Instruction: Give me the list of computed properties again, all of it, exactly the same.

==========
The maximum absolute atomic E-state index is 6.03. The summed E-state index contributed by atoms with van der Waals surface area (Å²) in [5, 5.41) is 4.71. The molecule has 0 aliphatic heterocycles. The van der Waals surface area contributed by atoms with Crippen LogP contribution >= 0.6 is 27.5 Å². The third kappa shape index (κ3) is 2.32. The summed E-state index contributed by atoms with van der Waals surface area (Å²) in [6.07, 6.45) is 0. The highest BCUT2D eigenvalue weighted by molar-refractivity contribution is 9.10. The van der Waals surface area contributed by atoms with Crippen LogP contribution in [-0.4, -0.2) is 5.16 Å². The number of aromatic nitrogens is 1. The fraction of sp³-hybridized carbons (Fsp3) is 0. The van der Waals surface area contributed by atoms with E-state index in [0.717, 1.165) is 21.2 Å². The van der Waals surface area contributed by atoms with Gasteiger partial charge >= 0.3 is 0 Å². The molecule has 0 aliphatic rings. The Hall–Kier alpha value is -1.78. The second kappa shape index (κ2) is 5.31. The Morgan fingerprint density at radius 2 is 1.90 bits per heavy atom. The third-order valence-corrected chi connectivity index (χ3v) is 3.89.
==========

The maximum absolute atomic E-state index is 6.03. The summed E-state index contributed by atoms with van der Waals surface area (Å²) in [5, 5.41) is 4.71. The molecule has 0 aliphatic heterocycles. The van der Waals surface area contributed by atoms with Crippen LogP contribution >= 0.6 is 27.5 Å². The third kappa shape index (κ3) is 2.32. The summed E-state index contributed by atoms with van der Waals surface area (Å²) in [6.07, 6.45) is 0. The highest BCUT2D eigenvalue weighted by molar-refractivity contribution is 9.10. The van der Waals surface area contributed by atoms with Crippen LogP contribution in [-0.4, -0.2) is 5.16 Å². The number of aromatic nitrogens is 1. The fraction of sp³-hybridized carbons (Fsp3) is 0. The van der Waals surface area contributed by atoms with E-state index in [0.717, 1.165) is 21.2 Å². The van der Waals surface area contributed by atoms with Gasteiger partial charge >= 0.3 is 0 Å². The molecule has 0 aliphatic rings. The Hall–Kier alpha value is -1.78. The second kappa shape index (κ2) is 5.31. The Morgan fingerprint density at radius 2 is 1.90 bits per heavy atom. The third-order valence-corrected chi connectivity index (χ3v) is 3.89.